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Title: Pepper Consumption and the Importance of Taste in Roman Medecine
Author(s): SIMMONS, Jeremy A.
Journal: Ancient Society
Volume: 50    Date: 2020   
Pages: 277-324
DOI: 10.2143/AS.50.0.3289085

Abstract :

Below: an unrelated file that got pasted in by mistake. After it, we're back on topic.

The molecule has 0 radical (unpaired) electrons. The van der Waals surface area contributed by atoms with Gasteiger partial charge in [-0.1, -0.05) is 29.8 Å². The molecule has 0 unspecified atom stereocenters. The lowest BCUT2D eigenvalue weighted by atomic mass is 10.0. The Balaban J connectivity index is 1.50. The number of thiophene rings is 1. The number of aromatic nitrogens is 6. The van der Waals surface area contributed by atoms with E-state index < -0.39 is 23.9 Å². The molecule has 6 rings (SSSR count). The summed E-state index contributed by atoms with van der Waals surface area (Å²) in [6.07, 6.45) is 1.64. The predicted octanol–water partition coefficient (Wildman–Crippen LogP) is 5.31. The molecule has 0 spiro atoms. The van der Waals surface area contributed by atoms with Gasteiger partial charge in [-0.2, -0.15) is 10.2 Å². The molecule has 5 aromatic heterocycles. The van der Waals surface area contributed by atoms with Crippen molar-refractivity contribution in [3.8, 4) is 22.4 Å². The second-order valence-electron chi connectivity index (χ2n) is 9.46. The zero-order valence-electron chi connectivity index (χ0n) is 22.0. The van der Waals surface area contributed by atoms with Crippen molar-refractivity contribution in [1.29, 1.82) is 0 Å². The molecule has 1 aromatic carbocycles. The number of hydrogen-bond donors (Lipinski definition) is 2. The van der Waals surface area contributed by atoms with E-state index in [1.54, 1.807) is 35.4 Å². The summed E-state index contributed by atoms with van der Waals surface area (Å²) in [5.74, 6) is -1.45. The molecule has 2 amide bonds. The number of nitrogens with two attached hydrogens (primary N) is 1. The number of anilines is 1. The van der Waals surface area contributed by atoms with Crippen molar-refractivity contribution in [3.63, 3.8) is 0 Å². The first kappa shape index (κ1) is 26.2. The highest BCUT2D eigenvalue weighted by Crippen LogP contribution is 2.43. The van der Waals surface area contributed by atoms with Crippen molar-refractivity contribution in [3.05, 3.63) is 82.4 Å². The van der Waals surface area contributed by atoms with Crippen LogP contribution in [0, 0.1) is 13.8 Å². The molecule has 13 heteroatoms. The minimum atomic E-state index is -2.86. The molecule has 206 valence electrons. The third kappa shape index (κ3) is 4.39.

This paper explores how Roman medical writers reconciled the rising culinary role of black pepper with preexisting conceptions of its curative properties in the Greek medical tradition. Scientific attention to pepper begins in Greek works of the fifth and fourth centuries BCE, which classify its inherent property of heat and prescribe the spice for various ailments. These early discussions survive as reference works in the Roman period, when pepper becomes a culinary staple. The Roman Principate promoted trade with the pepper-producing regions of India, which in turn fueled the demand for flavorful black pepper at Rome. Archaeological finds throughout the empire, in addition to numerous passing references in literary works of the Roman period, attest to the large volumes of pepper being imported and consumed by both civilians and soldiers. At the same time, Roman-period medical writers begin to qualify pepper types by their relative taste in addition to their previously recognized medical properties. Celsus, Dioscorides Pedanius, and Galen, although consulting earlier medical opinions regarding pepper’s medicinal efficacy, choose to emphasize the benefits of a peppered diet in their works and how the spice could be used to make unpleasant tasting, but effective medicines palatable or even pleasurable for the patient. Thus, a change in dietary practice informed how ancient medical literature conceived of and discussed a versatile foodstuff.

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